The T-rex is probably one of the most terrifying dinosaurs to come out of the Cretaceous Period; the beast was a ferocious carnivore who took no prisoners and has been recreated as such in pop culture.
We all remember the scene in Jurassic Park, where the newly free T-Rex bites through an SUV like it’s a handful of popcorn.
That pulverising bite power shown on screen is actually very accurate, the Tyrannosaurus may have had tiny arms but it more than made up for it with a bite that had nearly 8000 pounds of force. That’s two times greater than the chomp of the largest living crocodile. Who today, have the most powerful bite on Earth.
These findings were detailed in a study by Florida State University Professor of Biological Science Gregory Erickson and Paul Gignac, assistant professor of Anatomy and Vertebrate Paleontology at Oklahoma State University Center for Health Sciences.
They found that the T.Rex could cause stunning damage to bones by exerting enough force to make them explode.
“It was this bone-crunching acumen that helped T. rex to more fully exploit the carcasses of large horned-dinosaurs and duck-billed hadrosaurids whose bones, rich in mineral salts and marrow, were unavailable to smaller, less equipped carnivorous dinosaurs,” Gignac said in a statement.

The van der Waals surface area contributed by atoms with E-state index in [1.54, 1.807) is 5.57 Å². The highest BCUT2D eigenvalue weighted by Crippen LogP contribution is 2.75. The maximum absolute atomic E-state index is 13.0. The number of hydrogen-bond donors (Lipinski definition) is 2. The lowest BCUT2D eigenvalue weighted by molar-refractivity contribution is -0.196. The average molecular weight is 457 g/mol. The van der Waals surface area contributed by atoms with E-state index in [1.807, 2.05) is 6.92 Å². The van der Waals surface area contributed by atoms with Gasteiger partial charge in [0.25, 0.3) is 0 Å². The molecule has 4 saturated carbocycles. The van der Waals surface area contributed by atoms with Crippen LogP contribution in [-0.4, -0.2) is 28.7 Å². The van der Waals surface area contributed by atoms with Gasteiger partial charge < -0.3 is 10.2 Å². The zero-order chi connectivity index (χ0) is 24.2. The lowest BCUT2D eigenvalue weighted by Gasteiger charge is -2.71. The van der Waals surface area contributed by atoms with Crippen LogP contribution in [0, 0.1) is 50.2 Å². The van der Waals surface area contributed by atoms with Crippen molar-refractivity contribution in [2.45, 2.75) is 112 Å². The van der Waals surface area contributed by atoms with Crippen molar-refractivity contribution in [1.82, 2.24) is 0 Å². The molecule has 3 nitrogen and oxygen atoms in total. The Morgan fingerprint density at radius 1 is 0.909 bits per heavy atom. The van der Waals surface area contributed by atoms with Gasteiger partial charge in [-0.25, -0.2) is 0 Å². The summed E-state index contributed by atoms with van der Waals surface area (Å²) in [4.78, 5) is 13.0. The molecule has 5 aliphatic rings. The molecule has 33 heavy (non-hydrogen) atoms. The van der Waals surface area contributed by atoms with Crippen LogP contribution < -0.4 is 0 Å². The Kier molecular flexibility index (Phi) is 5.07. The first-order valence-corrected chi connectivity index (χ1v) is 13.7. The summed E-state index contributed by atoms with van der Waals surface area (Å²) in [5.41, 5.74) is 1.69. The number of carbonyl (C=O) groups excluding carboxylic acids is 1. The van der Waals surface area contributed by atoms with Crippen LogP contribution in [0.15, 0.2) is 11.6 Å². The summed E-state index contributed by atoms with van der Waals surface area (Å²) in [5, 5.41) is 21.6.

This ability set the T-rex apart from others and made it the “King of the Tyrant Lizards.”
How did they find this out, since the T-rex has been dead for millions of years? Well, archaeologists know that the T-Rex could chew bone based on bite marks found on fossils of lesser beasts. They built these facts on top of bite data from today’s crocodiles (who are close relatives of dinosaurs). Interestingly, the researchers also considered the bite of mammals like wolves who are infamous for their bone-crushing abilities.
The information concluded that T-Rex’s were unique in that they had both the reptilian force of a croc and the bone pulverising ability of wolves, making them the possible evolutionary source of carnivores on earth today.
Frankly, the study only proves what we already knew, that the Tyrannosaurus was petrifying and we’ve never been more grateful for that giant meteor.
Loaded staff writer Danielle De La Bastide has lived all over the planet and written for BuzzFeed, Thought Catalog as well as print publications throughout the Caribbean.